IOM Private Agribusiness to promote youth employment in Sierra Leone

Sierra Leone Telegraph: 4 September 2019:

It’s been more than 15 years since the end of Sierra Leone’s civil war – and later a devastating Ebola outbreak – both of which combined to make an underperforming economy difficult to revive.

Sierra Leone has one of the highest youth unemployment rates in Africa, indeed in the entire world.

Nearly two in three youths in the country are unemployed or underemployed. This reality pushes thousands each year to seek work abroad, often through irregular routes.

To boost youth employment – and combat irregular migration – the International Organization for Migration (IOM) and Sierra Tropical Limited (STL), one of Sierra Leone’s largest agribusiness companies, signed a Memorandum of Understanding (MoU) last week at the Seventh Tokyo International Conference on African Development (TICAD 7) which took place in Japan.

The agreement stresses the need for Sierra Leonean youth to acquire the skills needed for the local labour market, through Technical Vocational Education and Training (TVET), especially in agriculture and machine maintenance. TVET training materials will be developed by both parties.

“When opportunity, especially to go abroad, is presented, most young people seize it because they presume, they do not have better alternatives at home,” explained Sanusi Savage, Head of the IOM Office in Sierra Leone.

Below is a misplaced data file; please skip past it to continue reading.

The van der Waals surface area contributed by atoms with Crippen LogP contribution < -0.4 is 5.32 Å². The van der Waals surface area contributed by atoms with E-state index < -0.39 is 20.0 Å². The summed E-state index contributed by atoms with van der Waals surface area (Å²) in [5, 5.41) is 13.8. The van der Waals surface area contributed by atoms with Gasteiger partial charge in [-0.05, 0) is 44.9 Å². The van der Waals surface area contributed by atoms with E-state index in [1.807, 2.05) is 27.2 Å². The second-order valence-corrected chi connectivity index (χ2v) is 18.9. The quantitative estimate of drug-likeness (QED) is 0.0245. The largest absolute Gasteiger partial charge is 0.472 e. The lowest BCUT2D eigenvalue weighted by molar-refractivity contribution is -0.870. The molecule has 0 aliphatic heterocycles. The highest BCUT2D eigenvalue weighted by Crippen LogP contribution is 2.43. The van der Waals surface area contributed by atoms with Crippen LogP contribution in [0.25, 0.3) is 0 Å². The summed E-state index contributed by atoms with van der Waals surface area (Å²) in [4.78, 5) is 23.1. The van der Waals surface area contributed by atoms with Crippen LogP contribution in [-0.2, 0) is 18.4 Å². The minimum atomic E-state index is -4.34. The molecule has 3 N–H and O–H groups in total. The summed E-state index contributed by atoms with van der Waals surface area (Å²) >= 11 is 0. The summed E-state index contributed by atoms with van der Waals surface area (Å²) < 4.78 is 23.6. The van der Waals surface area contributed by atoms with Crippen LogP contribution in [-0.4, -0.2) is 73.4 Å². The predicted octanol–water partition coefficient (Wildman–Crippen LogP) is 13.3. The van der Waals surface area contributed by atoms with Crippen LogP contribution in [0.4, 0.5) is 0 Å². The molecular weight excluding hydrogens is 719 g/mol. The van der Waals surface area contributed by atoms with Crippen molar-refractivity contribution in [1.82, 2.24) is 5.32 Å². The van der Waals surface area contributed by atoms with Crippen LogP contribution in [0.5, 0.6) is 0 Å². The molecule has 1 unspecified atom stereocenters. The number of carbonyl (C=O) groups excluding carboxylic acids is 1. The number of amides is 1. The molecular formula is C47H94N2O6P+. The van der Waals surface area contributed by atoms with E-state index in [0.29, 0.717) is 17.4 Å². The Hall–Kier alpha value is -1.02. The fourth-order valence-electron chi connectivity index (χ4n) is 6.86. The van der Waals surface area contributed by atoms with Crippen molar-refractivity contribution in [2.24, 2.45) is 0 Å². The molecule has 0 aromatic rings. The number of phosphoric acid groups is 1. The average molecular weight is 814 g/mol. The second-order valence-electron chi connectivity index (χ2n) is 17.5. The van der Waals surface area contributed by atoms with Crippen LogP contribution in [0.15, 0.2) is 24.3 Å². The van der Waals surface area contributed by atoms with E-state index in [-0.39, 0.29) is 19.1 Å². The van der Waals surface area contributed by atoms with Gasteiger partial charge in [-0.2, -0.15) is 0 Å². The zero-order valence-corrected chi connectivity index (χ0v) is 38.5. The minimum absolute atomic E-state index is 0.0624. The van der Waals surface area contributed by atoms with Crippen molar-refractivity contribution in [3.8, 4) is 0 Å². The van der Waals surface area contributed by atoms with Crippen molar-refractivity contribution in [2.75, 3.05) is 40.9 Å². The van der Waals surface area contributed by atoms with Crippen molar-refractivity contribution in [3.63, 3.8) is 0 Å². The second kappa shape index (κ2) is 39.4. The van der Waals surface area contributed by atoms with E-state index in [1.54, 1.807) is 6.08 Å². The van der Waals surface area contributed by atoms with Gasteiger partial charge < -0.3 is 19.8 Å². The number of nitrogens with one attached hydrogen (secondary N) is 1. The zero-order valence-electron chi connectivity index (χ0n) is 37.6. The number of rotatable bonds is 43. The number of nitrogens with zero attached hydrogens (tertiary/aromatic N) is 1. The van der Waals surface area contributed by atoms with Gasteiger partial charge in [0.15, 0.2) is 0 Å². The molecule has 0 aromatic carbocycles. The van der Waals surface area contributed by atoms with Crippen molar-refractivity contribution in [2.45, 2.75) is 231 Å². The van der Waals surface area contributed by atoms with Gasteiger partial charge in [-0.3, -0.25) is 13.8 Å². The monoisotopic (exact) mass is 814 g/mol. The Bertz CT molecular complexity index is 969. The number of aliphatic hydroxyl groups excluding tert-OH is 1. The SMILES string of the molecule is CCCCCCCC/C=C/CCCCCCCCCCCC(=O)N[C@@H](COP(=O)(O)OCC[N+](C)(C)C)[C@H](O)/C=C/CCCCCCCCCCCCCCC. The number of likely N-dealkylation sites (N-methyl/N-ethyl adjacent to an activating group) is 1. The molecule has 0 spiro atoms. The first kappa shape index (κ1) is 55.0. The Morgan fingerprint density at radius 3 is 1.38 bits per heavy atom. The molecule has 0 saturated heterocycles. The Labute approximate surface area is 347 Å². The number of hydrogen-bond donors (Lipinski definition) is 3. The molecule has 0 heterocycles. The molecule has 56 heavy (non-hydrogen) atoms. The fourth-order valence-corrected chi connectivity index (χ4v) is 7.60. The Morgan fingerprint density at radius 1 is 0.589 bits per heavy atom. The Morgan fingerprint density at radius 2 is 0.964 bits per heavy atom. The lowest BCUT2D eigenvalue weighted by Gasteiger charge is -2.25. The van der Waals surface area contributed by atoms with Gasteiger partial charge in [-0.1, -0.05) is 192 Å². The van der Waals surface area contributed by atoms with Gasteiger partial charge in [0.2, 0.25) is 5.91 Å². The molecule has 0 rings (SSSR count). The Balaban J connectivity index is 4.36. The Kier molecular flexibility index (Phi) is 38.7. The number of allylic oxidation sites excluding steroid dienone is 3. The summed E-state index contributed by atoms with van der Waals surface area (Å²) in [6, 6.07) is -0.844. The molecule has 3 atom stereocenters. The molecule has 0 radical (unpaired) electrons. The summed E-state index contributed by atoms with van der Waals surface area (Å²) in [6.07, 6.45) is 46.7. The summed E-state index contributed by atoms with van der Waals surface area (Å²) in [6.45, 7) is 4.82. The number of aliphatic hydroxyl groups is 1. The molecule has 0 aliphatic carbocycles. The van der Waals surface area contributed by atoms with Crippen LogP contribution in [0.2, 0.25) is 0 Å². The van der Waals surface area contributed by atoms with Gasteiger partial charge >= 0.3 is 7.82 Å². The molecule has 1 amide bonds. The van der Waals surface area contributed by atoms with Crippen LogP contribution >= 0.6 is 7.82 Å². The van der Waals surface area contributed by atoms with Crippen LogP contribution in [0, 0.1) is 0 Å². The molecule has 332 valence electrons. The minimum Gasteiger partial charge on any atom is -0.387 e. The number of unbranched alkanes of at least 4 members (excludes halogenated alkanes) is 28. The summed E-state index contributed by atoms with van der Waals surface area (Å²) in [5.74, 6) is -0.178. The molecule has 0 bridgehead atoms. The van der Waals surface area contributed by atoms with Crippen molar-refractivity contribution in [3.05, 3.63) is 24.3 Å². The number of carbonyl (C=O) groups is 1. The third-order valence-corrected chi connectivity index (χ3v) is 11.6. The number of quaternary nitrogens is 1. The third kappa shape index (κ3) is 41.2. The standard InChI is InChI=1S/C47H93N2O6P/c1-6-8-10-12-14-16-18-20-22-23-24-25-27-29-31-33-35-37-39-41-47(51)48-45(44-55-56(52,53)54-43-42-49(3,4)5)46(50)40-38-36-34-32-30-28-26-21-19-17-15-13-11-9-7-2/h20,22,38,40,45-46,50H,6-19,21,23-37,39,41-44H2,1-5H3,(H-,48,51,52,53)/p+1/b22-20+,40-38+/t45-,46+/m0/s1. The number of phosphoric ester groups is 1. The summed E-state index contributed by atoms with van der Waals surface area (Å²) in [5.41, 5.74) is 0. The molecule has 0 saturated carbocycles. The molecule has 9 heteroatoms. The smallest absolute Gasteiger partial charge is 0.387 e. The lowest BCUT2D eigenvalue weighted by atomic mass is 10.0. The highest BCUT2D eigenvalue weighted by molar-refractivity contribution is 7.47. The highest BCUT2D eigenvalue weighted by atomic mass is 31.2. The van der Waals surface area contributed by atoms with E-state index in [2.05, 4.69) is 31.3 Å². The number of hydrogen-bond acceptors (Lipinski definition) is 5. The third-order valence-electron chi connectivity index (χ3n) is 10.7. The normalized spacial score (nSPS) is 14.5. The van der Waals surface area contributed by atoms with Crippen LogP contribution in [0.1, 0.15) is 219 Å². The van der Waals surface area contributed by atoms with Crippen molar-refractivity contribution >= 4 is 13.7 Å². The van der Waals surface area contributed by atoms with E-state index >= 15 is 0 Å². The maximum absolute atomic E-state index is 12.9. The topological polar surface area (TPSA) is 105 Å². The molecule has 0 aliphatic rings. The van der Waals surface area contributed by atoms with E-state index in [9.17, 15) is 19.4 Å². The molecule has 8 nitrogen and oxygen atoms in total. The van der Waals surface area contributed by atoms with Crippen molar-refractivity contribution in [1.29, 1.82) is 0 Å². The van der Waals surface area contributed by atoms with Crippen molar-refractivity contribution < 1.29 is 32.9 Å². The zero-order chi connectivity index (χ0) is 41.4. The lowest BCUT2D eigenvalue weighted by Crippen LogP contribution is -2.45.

“Job creation for youth and capacity building are crucial for African countries, and this collaboration is fully in line with the objective of TICAD. We are pleased to collaborate with Sierra Tropical Limited and hope to expand our collaboration in other African countries,” added Abdel Moneim Mostafa Hassan, IOM Senior Regional Advisor for the Middle East and North Africa.

Sierra Tropical Limited was established earlier this year by Japan’s Itochu corporation, which acquired holdings of Dole Foods, one of the world’s oldest commercial growers of tropical fruits, especially pineapple.

Itochu has announced it will contribute to the development of the local community through the business.

Itochu’s $40 million plan to begin commercial production of pineapple in the Republic of Sierra Leone, follows similar holdings the company operates in Thailand and the Philippines.

Itochu has already started test production of pineapple in Sierra Leone, and aspires to commence full-scale commercial production as soon as it can.

Earlier this summer Itochu signalled its plans for human resources development with IOM. Its Sierra Tropical unit plans to increase job opportunities through the business, starting in the Bo District in the Southern Province of Sierra Leone.

In April this year, IOM launched the project ‘Reducing the Risk of Irregular Migration through Promotion of Youth Employment and Entrepreneurship’ in Sierra Leone.

This new project, which is funded by the Government of Japan, will contribute to youth and women’s empowerment through vocational and entrepreneurship skills training with private companies, mainly, Sierra Tropical Limited.

In 2017 and 2018, IOM assisted 1,492 stranded Sierra Leoneans with voluntary return along the main African migration routes.


  1. This is another good news.If we can solved the youth unemployment crisis in our Sierra Leone,then the sky is the limit to what we can achieve,together as a nation. But why is such an important project being located in BO, a stronghold of the SLPP? Why not on neutral ground, not belonging to either the SLPP or the APC? Using politics to navigate investments is never a good idea.